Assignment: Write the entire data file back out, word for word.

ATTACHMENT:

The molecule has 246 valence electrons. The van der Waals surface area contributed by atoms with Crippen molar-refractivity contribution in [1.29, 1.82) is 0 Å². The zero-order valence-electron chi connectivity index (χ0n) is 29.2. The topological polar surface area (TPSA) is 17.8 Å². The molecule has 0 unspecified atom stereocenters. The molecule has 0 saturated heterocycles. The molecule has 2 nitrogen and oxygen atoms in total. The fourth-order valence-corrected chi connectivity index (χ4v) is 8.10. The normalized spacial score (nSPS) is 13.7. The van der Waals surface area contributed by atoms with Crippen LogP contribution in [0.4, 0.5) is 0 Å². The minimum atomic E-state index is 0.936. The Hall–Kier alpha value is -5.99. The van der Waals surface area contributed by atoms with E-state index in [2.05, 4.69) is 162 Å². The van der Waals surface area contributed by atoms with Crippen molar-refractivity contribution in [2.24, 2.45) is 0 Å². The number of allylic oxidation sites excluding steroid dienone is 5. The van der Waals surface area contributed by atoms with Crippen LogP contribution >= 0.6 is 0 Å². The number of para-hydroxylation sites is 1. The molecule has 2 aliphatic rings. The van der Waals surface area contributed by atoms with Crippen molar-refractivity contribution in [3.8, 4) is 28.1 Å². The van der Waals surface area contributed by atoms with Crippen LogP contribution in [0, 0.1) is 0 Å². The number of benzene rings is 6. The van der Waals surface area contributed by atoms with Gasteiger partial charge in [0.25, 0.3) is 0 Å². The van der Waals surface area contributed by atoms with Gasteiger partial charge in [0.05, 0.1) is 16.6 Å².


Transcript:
The molecule has 246 valence electrons. The van der Waals surface area contributed by atoms with Crippen molar-refractivity contribution in [1.29, 1.82) is 0 Å². The zero-order valence-electron chi connectivity index (χ0n) is 29.2. The topological polar surface area (TPSA) is 17.8 Å². The molecule has 0 unspecified atom stereocenters. The molecule has 0 saturated heterocycles. The molecule has 2 nitrogen and oxygen atoms in total. The fourth-order valence-corrected chi connectivity index (χ4v) is 8.10. The normalized spacial score (nSPS) is 13.7. The van der Waals surface area contributed by atoms with Crippen LogP contribution in [0.4, 0.5) is 0 Å². The minimum atomic E-state index is 0.936. The Hall–Kier alpha value is -5.99. The van der Waals surface area contributed by atoms with E-state index in [2.05, 4.69) is 162 Å². The van der Waals surface area contributed by atoms with Crippen molar-refractivity contribution in [2.24, 2.45) is 0 Å². The number of allylic oxidation sites excluding steroid dienone is 5. The van der Waals surface area contributed by atoms with Crippen LogP contribution >= 0.6 is 0 Å². The number of para-hydroxylation sites is 1. The molecule has 2 aliphatic rings. The van der Waals surface area contributed by atoms with Crippen molar-refractivity contribution in [3.8, 4) is 28.1 Å². The van der Waals surface area contributed by atoms with Crippen LogP contribution in [0, 0.1) is 0 Å². The number of benzene rings is 6. The van der Waals surface area contributed by atoms with Gasteiger partial charge in [0.25, 0.3) is 0 Å². The van der Waals surface area contributed by atoms with Gasteiger partial charge in [0.05, 0.1) is 16.6 Å².